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ANTHRAX VACCINATION AND THE DEEPER PROBLEMS OF LEADERSHIP By Andrew
March 10, 2000
Andrew J. Bacevich directs the Center for International Relations at
Boston University. This essay is adapted from a longer article appearing
in the Spring 2000 issue of Orbis, the quarterly journal of the Foreign
Policy Research Institute.
ANTHRAX VACCINATION AND THE DEEPER PROBLEMS OF LEADERSHIP
By Andrew Bacevich
For several years now, the Clinton administration has warned of the
specter of biological terrorism stalking the United States. As Secretary
of Defense William S. Cohen wrote in an op-ed portraying the horror that
could ensue: "Hospitals would become warehouses for the dead and
dying. A plague more monstrous than anything we have experienced could
spread with all the irrevocability of ink on tissue paper." The
question confronting the United States, Cohen insists, is not if such an
incident will occur, but when.
As a result of such fears, the administration has made biological
defense a top priority. Testifying to that priority, in December 1997
Secretary Cohen announced the mandatory vaccination against anthrax of
more than two million U.S. military personnel. But growing controversy
surrounding that program is exposing the larger flaws in U.S. preparations
for biological war.
OPPOSITION IN THE RANKS Much to the chagrin of top civilian and
military leaders, the vaccination program has prompted vocal opposition --
not from antiwar activists or conspiracy theorists, but from members of
the armed forces. Steadily increasing numbers of service personnel -- now
totaling more than 300 -- have refused to be inoculated. Some have even
left the military to avoid taking the shots. The vaccination policy's most
impassioned critics are pilots, many of them seasoned officers and combat
veterans. Hence, they are not easily dismissed as naive, misinformed, or
easily manipulated. These critics insist that the anthrax vaccine is
unsafe and endangers their health. Already short of pilots, the services
can ill-afford to lose more. Yet suspending the vaccinations in the face
of protests from the ranks could prove difficult and costly.
First, Pentagon leaders understandably worry that such a retreat may
undermine the integrity of the chain of command, setting a precedent to
challenge other onerous or unpopular orders.
Second, Defense Department officials have made "force
protection" a high priority, terminating the careers of officers
deemed insufficiently attentive to protecting the soldiers under their
command. Anthrax vaccinations are the paramount expression of this
priority. Defending the program, Secretary Cohen has told his troops,
"I would be derelict in my duties sending you out in an environment
in which you weren't properly protected."
Third, the vaccination program serves as the public expression of the
administration's overall bio-defense policy. Abandoning it would call the
entire policy into question.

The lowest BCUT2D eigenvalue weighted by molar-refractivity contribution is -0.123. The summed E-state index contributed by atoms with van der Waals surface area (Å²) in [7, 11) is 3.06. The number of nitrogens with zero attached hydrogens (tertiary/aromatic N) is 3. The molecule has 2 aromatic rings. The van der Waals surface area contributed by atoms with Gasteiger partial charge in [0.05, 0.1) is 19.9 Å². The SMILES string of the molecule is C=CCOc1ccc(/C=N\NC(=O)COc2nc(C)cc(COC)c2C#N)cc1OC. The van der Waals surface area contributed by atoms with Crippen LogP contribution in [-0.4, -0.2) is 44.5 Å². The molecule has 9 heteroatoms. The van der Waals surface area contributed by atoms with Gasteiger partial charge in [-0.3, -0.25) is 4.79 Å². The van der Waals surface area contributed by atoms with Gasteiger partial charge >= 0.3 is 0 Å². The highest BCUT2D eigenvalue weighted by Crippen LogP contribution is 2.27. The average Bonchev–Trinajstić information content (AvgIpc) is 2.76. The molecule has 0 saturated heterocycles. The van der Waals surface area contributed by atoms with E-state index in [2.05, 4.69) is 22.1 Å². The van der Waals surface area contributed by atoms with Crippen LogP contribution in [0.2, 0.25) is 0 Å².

Not surprisingly, therefore, the Department of Defense has tenaciously
defended its anthrax policy and rejects criticism of the vaccine as just
wrong. "It's safe and reliable," Pentagon spokesman Kenneth
Bacon flatly states. The vaccine is also essential, Pentagon officials
assert, because at least ten nations possess or are developing biological
weapons, and anthrax is "the weapon of choice for germ warfare."
Senior defense officials counter reports of debilitating side effects to
anthrax vaccine by insisting that adverse reactions are occurring at a
lower rate than with mumps or measles vaccines. As if to prove the point,
civilian and military leaders alike, beginning with Secretary Cohen and
the joint chiefs, have rolled up their sleeves and been vaccinated. But
such attempts, rather than quelling criticism, have only seemed to confirm
the suspicion that the anthrax vaccination program is as much about public
relations as about military prophylaxis.
BROADER CONCERNS Skeptics of the program have raised a plethora of
concerns ranging far beyond safety. Those revelations suggest a program
plagued by mismanagement, reeking of impropriety, and based on a defective
strategy. At this point, even if the Pentagon were to sustain its claims
that the vaccine has no malign effects, more than sufficient cause exists
to indict the administration's biological warfare policy.
The broad critique of the administration's biological warfare program
consists of four major points.
First, the Defense Department has entrusted the manufacture of anthrax
vaccine to a single firm. Serious doubts exist regarding the ability of
this firm to produce a vaccine that meets established standards of purity
and potency. Efforts by the Defense Department to ease those doubts have
been less than persuasive. The company in question is the BioPort
Corporation of Lansing, Michigan, a start-up firm that bought the assets
of the previous manufacturer -- which went out of business after
repeatedly failing FDA inspections. Despite winning the DOD contract to
supply the vaccine in late 1998 and despite generous Defense Department
subsidies, BioPort -- relying on the same work force and same plant
management as its predecessor -- has not yet achieved the FDA
certification to produce anthrax vaccine. Second, government officials,
including qualified medical professionals, have themselves questioned the